City of Blue Mountains

From Wikipedia, the free encyclopedia
  (Redirected from Blue Mountains City Council)
Jump to: navigation, search
City of Blue Mountains
New South Wales
Blue mountains LGA NSW.png
Location in New South Wales
Coordinates 33°42′S 150°18′E / 33.700°S 150.300°E / -33.700; 150.300Coordinates: 33°42′S 150°18′E / 33.700°S 150.300°E / -33.700; 150.300
Population 78,414 (2012)[1]
 • Density 54.83/km2 (142.0/sq mi)
Area 1,430 km2 (552.1 sq mi)
Mayor Mark Greenhill (Labor)
Council seat Katoomba[2]
Region Blue Mountains
State electorate(s) Blue Mountains, Penrith
Federal Division(s) Macquarie
Website www.bmcc.nsw.gov.au
LGAs around City of Blue Mountains:
Lithgow Hawkesbury Hawkesbury
Lithgow City of Blue Mountains Penrith
Oberon Wollondilly Liverpool
The Three Sisters, south of Katoomba, in Blue Mountains National Park, are a major attraction of the city.

The City of Blue Mountains is a local government area of New South Wales, Australia, governed by the Blue Mountains City Council. The city is located in the Blue Mountains range west of Sydney.

The Mayor of Blue Mountains City Council is councillor Mark Greenhill, a member of the Labor Party.

Demographics[edit]

According to the Australian Bureau of Statistics, there:[3]

  • Were 75,770 people as at 30 June 2006, the 28th largest Local Government Area in New South Wales. It was equal to 1.1% of the New South Wales population of 6,827,694
  • Was a fall of 505 people over the year to 30 June 2006. It detracted 0.9% from the 58,753 increase in the population of New South Wales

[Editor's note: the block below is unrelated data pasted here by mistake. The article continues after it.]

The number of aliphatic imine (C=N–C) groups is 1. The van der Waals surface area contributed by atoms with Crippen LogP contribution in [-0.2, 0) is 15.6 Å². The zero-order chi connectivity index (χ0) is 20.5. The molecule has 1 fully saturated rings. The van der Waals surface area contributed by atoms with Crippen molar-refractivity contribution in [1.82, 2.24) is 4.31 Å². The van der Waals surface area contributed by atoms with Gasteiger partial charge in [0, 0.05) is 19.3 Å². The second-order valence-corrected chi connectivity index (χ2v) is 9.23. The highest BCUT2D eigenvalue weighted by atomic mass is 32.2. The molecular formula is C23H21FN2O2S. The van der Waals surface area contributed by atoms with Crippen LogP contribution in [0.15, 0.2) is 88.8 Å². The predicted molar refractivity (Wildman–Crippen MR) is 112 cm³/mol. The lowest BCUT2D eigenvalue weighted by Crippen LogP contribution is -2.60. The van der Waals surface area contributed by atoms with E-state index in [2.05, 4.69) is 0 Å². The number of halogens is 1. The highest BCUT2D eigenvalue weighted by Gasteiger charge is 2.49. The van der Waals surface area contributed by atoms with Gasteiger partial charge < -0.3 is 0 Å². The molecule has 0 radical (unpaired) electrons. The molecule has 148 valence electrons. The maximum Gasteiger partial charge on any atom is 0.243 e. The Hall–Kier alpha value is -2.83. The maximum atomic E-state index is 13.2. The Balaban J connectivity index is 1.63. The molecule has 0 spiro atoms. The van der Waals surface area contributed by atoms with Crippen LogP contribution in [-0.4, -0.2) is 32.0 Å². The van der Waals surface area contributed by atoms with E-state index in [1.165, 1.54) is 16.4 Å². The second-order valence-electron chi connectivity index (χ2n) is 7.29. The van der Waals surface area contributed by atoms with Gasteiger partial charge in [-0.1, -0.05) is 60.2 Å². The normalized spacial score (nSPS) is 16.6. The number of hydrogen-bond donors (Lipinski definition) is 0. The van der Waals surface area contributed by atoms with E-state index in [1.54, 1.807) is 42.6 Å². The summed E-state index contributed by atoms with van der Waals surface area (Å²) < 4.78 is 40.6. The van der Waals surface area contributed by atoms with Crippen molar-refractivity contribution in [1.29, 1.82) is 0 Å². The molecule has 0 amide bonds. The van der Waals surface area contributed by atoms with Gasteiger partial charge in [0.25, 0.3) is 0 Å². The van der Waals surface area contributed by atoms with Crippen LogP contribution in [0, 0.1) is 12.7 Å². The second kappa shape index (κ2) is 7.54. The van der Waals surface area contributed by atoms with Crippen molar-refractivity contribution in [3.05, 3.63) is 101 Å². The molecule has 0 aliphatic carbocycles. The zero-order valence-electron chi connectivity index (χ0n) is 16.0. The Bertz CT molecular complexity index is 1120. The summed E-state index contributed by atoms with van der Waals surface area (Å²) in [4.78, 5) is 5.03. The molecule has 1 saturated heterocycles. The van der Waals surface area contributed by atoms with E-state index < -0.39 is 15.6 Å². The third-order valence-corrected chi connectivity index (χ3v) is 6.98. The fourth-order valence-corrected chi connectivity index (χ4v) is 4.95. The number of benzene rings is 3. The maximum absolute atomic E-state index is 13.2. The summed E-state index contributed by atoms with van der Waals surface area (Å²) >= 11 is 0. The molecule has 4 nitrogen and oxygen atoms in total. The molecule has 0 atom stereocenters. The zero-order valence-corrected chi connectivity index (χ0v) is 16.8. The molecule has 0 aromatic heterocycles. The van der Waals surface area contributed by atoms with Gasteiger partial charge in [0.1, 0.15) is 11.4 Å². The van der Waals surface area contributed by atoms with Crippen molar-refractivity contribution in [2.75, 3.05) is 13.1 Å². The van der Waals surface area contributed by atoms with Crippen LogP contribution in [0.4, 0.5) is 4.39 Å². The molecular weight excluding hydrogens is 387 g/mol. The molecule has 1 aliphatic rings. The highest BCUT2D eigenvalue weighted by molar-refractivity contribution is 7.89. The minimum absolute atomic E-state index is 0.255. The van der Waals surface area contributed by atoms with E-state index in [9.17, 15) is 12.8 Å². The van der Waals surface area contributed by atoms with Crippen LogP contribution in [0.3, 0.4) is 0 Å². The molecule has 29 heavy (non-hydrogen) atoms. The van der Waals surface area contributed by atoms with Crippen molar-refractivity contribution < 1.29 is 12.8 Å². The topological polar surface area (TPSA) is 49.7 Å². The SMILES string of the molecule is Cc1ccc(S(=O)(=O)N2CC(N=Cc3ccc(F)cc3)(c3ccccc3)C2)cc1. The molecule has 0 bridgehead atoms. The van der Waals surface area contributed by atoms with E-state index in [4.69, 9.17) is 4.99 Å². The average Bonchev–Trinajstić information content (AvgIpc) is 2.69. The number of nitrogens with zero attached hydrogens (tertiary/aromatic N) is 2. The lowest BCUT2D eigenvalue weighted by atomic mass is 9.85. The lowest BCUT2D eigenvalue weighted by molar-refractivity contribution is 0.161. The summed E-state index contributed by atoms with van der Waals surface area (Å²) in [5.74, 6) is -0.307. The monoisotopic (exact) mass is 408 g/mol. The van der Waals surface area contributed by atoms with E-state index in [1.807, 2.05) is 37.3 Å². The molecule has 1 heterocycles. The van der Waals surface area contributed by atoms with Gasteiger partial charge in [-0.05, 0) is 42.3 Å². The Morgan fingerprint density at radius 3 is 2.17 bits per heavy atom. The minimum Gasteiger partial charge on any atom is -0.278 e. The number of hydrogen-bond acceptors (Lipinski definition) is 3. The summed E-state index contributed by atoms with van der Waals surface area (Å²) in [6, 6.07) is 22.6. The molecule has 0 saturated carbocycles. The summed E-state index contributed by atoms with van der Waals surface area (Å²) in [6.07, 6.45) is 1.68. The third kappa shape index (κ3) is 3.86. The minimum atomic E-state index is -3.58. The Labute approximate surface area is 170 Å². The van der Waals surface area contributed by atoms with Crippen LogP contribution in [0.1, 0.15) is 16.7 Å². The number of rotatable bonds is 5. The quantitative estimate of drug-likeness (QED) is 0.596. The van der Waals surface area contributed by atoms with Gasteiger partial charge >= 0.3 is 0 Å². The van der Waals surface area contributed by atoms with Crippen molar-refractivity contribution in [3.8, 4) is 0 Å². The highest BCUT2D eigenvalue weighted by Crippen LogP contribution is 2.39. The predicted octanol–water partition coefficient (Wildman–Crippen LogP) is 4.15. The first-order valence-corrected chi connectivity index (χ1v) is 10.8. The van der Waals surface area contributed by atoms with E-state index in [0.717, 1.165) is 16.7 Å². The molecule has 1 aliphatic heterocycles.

• Was, in percentage terms, a decline of 0.7% in the number of people over the year to 30 June 2006. In New South Wales the population grew by 0.9%
  • Was an increase in population over the 10 years to 30 June 2006 of 890 people or 1.2% (0.1% in annual average terms), the 95th highest rate of a Local Government Area in New South Wales. In New South Wales the population grew by 622,966 or 10% (1.0% in annual average terms) over the same period.

Towns and villages in the local government area[edit]

The urban part of the city consists of a ribbon of close or contiguous towns which lie on the Main Western railway line, served by NSW TrainLink's Blue Mountains Line, and Great Western Highway between Emu Plains and Lithgow. About 70% of the city's area is within the Blue Mountains National Park which lies north and south of the ribbon of towns. The National Park is part of the much larger Greater Blue Mountains Area World Heritage Site and the city brands itself as "The City Within a World Heritage National Park". The towns and villages are generally grouped into lower, mid, and upper mountains. The economy of the upper mountains is dependent almost entirely on tourism. The road to Sydney, the Great Western Highway, is mostly dual carriageway but is relatively slow due to the urban development and hilly terrain. An electric train service integrates into Sydney Trains, Sydney's suburban rail network.

The main towns and villages in the City of Blue Mountains are:

Council[edit]

Current composition and election method[edit]